Let's take the woman in brownWinter (1880). Her hands in a black cloak, clad in brown, she is leaning forward a little and staring at us, with her black irises, with a violence, a direct force that all her chic restrains. It belongs, in real life, to the world of Manet; but it's not a creature of Manet. She does not have her type of insolence, of putting at a distance. She does not have her free neutrality. It is not a man who gives him the scandal of liberty; it is a woman who lives the scandal of the lack of freedom which she must, day after day, fill; and yet, like all Morisot's women, no matter how angry or frustrated they are, she does not renounce beauty – on the contrary. In a notebook of 1885, the artist writes: "It seems to me that Rubens is perhaps the only painter who has completely restored beauty; the moist look, the shadows of the eyelashes, the transparent skin, the silky hair, the grace of the attitude … " Stéphane Mallarmé, who was his friend and who approached Claude Monet, wrote to him on June 27, 1891: "Do you, apple trees ask? And little girls with flutes underneath … " This reconstructed Eden, born of beautiful properties, we also see it. Atmosphere, atmosphere … Gide called him, not without condescension, the "Berthe Morisot liquid". Yes, but a liquid that flows and penetrates in a particular way. For example, in another View of England from 1875. Two children, a boy and a girl, in the middle of a translucent green meadow, with their little hats on their heads. In the background, the gray roofs and pink chimneys of a village. The children have small black eyes. Dolls, put there, collected by the painter. Morisot is on a honeymoon with her husband Eugene. She paints often, with difficulty, in the open air. In London, she admires the paintings of Turner, Gainsborough, Hogarth. A few months earlier, Rimbaud was still on the island, having sold, he wrote earlier to Verlaine, "Your trousers, black and gray, a coat and a vest, the bag and the hatbox".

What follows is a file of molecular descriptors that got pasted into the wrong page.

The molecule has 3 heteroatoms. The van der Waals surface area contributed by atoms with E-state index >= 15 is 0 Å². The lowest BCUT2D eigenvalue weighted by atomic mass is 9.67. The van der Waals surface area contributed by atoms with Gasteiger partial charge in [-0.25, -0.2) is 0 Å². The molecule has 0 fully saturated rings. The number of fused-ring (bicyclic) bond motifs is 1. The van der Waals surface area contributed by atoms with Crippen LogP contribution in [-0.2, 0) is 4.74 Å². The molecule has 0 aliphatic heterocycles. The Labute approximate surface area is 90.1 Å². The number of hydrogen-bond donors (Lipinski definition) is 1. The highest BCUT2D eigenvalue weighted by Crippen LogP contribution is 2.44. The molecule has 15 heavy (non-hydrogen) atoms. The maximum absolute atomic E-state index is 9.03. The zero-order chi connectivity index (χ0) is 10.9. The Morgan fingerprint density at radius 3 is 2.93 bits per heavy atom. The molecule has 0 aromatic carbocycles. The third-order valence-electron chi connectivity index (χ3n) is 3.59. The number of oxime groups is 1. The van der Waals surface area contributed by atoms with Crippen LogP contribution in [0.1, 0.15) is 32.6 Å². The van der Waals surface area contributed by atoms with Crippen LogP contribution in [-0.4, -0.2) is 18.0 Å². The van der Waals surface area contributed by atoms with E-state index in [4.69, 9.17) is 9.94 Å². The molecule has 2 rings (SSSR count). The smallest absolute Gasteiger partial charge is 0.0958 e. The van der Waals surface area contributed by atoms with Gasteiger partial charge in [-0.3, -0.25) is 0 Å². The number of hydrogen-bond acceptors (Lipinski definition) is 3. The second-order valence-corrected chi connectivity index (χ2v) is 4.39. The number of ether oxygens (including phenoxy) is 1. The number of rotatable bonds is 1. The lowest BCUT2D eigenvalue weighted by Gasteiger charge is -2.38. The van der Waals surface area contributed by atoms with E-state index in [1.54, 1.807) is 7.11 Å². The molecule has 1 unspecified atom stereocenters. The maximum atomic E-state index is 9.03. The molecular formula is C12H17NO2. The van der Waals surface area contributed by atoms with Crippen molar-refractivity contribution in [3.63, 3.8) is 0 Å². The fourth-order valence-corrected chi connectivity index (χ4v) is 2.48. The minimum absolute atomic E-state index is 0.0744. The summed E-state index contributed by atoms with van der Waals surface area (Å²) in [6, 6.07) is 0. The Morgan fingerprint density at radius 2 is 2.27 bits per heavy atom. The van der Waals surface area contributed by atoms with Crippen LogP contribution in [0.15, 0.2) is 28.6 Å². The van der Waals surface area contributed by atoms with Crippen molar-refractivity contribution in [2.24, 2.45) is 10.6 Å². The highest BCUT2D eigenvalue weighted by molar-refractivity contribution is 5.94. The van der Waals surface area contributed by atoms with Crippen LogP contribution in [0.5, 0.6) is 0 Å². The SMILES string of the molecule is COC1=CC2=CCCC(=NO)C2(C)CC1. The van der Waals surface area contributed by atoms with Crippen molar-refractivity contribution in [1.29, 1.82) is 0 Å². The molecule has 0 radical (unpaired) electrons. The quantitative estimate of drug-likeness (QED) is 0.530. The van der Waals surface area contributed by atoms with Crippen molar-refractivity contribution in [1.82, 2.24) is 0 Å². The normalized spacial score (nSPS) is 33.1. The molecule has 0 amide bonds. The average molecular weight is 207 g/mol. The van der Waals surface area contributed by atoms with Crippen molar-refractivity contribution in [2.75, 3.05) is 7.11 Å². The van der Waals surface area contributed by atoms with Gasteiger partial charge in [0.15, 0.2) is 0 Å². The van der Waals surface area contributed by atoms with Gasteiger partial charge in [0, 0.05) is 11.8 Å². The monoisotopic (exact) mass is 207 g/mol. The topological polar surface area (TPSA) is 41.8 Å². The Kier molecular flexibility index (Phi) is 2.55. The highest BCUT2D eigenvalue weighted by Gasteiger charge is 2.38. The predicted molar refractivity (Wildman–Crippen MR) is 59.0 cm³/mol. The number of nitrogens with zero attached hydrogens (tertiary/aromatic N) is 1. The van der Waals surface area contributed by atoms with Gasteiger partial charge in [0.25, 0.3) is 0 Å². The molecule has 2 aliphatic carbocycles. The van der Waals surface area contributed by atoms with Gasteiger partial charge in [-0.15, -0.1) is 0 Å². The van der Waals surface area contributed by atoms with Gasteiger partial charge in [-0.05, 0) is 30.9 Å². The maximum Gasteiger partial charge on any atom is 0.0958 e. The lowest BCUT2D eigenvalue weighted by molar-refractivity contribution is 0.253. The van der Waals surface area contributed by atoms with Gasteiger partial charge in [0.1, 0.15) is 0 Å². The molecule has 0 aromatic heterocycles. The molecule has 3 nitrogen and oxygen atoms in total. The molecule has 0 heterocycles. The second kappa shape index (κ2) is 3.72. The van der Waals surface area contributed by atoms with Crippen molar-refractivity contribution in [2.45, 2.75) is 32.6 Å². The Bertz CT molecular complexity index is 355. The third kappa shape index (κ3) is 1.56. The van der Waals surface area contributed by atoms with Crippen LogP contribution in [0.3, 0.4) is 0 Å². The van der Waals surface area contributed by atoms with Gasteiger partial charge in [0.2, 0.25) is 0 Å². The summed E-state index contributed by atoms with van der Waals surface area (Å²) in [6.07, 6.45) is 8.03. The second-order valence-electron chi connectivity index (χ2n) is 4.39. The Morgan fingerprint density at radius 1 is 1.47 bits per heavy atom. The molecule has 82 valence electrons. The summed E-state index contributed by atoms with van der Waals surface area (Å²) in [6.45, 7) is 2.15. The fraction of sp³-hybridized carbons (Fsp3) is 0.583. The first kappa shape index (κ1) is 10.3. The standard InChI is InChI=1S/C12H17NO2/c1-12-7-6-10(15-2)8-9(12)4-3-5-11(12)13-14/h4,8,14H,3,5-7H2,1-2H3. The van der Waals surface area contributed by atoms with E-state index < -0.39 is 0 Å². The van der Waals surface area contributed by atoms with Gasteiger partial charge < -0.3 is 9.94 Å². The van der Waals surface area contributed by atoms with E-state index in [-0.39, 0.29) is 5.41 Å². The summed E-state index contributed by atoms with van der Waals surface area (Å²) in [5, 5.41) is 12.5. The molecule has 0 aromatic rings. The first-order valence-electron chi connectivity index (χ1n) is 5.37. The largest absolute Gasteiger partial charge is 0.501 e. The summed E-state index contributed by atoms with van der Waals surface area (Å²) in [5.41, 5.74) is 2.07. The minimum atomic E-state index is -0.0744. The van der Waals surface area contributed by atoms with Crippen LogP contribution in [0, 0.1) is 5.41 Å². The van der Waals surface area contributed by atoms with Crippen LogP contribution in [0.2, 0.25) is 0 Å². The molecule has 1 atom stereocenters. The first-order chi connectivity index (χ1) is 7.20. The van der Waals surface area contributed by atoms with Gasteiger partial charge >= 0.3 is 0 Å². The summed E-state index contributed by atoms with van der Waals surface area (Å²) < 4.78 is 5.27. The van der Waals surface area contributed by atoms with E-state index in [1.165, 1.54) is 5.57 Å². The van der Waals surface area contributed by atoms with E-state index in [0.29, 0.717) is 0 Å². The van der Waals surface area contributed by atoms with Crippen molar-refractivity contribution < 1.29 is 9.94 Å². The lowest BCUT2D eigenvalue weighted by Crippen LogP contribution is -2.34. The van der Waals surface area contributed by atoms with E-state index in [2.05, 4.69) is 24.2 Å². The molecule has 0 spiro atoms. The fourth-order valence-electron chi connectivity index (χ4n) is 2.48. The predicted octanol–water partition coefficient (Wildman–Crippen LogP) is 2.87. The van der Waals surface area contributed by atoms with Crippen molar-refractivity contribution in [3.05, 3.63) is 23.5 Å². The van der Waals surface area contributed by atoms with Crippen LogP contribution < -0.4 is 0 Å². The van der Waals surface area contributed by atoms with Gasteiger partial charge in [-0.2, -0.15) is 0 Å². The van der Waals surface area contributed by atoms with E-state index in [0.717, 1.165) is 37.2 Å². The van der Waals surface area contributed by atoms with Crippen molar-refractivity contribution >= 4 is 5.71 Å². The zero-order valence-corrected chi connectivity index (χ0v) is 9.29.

(1) The last exhibition, in France, at the Marmottan museum, dates from 2012.
Berthe Morisot Musée d'Orsay, Paris, until 22 September.
. (tagsToTranslate) Painting (t) Female (s) Edouard Manet (t) Berthe Morisot (t) Child (s) Black (t) England (t) Auguste Renoir (t) Freedom (t) Impressionism (t) Stéphane Mallarmé ( t) Museum of